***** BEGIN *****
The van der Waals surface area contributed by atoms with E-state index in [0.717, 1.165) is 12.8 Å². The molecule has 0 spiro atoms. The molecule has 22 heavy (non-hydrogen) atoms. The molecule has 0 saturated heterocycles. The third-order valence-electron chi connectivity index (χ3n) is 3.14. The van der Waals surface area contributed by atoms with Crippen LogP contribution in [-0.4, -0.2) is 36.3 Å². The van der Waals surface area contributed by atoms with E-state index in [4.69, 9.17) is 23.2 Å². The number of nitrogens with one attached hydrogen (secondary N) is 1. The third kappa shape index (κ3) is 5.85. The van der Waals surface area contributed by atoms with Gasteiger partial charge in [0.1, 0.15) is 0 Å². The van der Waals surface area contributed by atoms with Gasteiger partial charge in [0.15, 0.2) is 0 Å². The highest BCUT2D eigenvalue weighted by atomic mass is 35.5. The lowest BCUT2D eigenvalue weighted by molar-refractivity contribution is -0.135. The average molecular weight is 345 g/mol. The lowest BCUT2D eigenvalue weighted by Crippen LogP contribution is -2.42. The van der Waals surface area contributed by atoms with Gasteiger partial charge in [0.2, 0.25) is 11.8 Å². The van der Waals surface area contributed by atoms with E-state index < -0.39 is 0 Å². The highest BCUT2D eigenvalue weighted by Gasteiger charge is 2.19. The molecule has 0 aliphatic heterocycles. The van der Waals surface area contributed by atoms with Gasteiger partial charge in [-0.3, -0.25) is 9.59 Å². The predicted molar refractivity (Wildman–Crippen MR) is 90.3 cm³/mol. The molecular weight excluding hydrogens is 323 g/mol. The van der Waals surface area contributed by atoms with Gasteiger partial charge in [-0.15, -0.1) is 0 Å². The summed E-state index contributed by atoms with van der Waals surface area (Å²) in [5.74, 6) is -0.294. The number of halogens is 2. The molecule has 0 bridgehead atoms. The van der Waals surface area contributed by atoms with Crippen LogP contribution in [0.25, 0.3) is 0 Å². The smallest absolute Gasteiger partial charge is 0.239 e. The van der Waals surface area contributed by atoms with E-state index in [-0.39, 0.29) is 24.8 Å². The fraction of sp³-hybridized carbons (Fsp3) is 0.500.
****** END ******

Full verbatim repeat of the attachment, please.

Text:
The van der Waals surface area contributed by atoms with E-state index in [0.717, 1.165) is 12.8 Å². The molecule has 0 spiro atoms. The molecule has 22 heavy (non-hydrogen) atoms. The molecule has 0 saturated heterocycles. The third-order valence-electron chi connectivity index (χ3n) is 3.14. The van der Waals surface area contributed by atoms with Crippen LogP contribution in [-0.4, -0.2) is 36.3 Å². The van der Waals surface area contributed by atoms with E-state index in [4.69, 9.17) is 23.2 Å². The number of nitrogens with one attached hydrogen (secondary N) is 1. The third kappa shape index (κ3) is 5.85. The van der Waals surface area contributed by atoms with Gasteiger partial charge in [0.1, 0.15) is 0 Å². The van der Waals surface area contributed by atoms with Gasteiger partial charge in [0.15, 0.2) is 0 Å². The highest BCUT2D eigenvalue weighted by atomic mass is 35.5. The lowest BCUT2D eigenvalue weighted by molar-refractivity contribution is -0.135. The average molecular weight is 345 g/mol. The lowest BCUT2D eigenvalue weighted by Crippen LogP contribution is -2.42. The van der Waals surface area contributed by atoms with Gasteiger partial charge in [0.2, 0.25) is 11.8 Å². The van der Waals surface area contributed by atoms with E-state index < -0.39 is 0 Å². The highest BCUT2D eigenvalue weighted by Gasteiger charge is 2.19. The molecule has 0 aliphatic heterocycles. The van der Waals surface area contributed by atoms with Gasteiger partial charge in [-0.3, -0.25) is 9.59 Å². The predicted molar refractivity (Wildman–Crippen MR) is 90.3 cm³/mol. The molecular weight excluding hydrogens is 323 g/mol. The van der Waals surface area contributed by atoms with Gasteiger partial charge in [-0.15, -0.1) is 0 Å². The summed E-state index contributed by atoms with van der Waals surface area (Å²) in [5.74, 6) is -0.294. The number of halogens is 2. The molecule has 0 bridgehead atoms. The van der Waals surface area contributed by atoms with Crippen LogP contribution in [0.25, 0.3) is 0 Å². The smallest absolute Gasteiger partial charge is 0.239 e. The van der Waals surface area contributed by atoms with E-state index in [-0.39, 0.29) is 24.8 Å². The fraction of sp³-hybridized carbons (Fsp3) is 0.500.